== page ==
The Roundabout Theater Company has announced that the Henry Miller’s Theater, one of the Broadway venues operated by the Gotham nonprofit, will be renamed the Stephen Sondheim Theater.
Dedication to the legendary Main Stem songsmith comes after a small group of Sondheim fans shelled out what’s described as a “generous” contribution to the Roundabout to support company’s Musical Production Fund.
Amount of the gift was not disclosed. In past years, American Airlines scored the naming rights for the former Selwyn Theater (also run by Roundabout) as part of what was reportedly an $8.5 million deal.
Renaming announcement was made in the midst of a slew of Sondheim celebrations around the city this spring, all fetes for the composer-lyricist’s 80th birthday, which was Monday. Dedication was announced Monday night at a gala perf of the Roundabout’s new Broadway revue of Sondheim songs, “Sondheim on Sondheim,” playing at the org’s Studio 54.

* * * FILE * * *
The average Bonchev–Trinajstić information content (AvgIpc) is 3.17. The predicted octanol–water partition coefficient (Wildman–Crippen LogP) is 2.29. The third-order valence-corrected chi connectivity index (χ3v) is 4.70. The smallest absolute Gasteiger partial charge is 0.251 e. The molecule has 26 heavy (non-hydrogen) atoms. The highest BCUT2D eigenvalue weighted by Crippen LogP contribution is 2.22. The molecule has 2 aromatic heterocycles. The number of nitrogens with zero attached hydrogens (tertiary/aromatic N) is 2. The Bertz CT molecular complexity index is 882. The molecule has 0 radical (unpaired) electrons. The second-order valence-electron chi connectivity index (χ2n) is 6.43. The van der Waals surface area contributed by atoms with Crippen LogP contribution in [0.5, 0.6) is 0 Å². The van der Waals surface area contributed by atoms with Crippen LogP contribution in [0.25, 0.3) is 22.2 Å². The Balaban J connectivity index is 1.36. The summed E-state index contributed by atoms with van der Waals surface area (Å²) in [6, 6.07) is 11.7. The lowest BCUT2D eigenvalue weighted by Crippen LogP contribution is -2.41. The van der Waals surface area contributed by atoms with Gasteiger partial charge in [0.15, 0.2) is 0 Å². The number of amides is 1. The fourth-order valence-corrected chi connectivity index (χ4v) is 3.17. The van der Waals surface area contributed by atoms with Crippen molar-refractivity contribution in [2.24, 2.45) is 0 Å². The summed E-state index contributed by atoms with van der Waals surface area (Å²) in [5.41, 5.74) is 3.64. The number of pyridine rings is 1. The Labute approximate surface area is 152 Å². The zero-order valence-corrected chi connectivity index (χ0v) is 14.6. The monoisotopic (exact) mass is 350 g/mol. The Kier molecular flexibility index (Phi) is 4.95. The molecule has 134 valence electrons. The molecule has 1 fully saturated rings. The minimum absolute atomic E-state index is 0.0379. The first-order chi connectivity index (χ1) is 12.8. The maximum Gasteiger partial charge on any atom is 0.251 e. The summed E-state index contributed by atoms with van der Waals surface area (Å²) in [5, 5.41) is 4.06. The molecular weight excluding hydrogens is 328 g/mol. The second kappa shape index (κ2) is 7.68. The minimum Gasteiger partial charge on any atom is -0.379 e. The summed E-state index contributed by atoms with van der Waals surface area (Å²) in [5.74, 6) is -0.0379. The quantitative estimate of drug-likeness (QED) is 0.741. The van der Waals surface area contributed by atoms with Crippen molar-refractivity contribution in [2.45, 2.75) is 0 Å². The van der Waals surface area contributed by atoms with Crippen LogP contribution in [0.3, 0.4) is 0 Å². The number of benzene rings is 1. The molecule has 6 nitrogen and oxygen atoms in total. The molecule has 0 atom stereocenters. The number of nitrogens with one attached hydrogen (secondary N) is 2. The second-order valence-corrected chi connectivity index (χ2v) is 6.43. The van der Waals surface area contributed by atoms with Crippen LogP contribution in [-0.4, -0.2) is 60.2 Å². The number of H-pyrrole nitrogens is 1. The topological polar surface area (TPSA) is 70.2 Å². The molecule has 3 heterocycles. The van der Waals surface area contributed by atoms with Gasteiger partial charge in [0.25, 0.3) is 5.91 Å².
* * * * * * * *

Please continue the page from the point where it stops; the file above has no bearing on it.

The sale of naming rights for Broadway theaters can sometimes prove a bone of contention among legiters. Purists resent having a corporation name, such as American Airlines, take the place of the more traditional nod to a theater luminary, while nonprofits running Broadway houses (like Roundabout) counter that their orgs benefit substantially from the additional coin brought in by hawking naming rights.
But given Sondheim’s undisputed stature among stage creatives, this particular renaming seems likely to get a thumbs-up from traditionalists.
The Henry Miller’s, essentially a brand new theater behind a pre-existing facade, reopened last fall under the programming stewardship of Roundabout, which can choose either to house one of its own productions there (as with “Bye Bye Birdie,” the revival that inaugurated the venue) or to rent the space out to commercial producers (as with “All About Me,” the theater’s current tenant).
Renaming will be made official after “All About Me” ends its limited run, skedded through July 18.
Roundabout has a long history with Sondheim, producing a string of revivals of the composer’s work that includes “Assassins,” “Pacific Overtures,” “Company,” “Follies” and “Sunday in the Park with George.”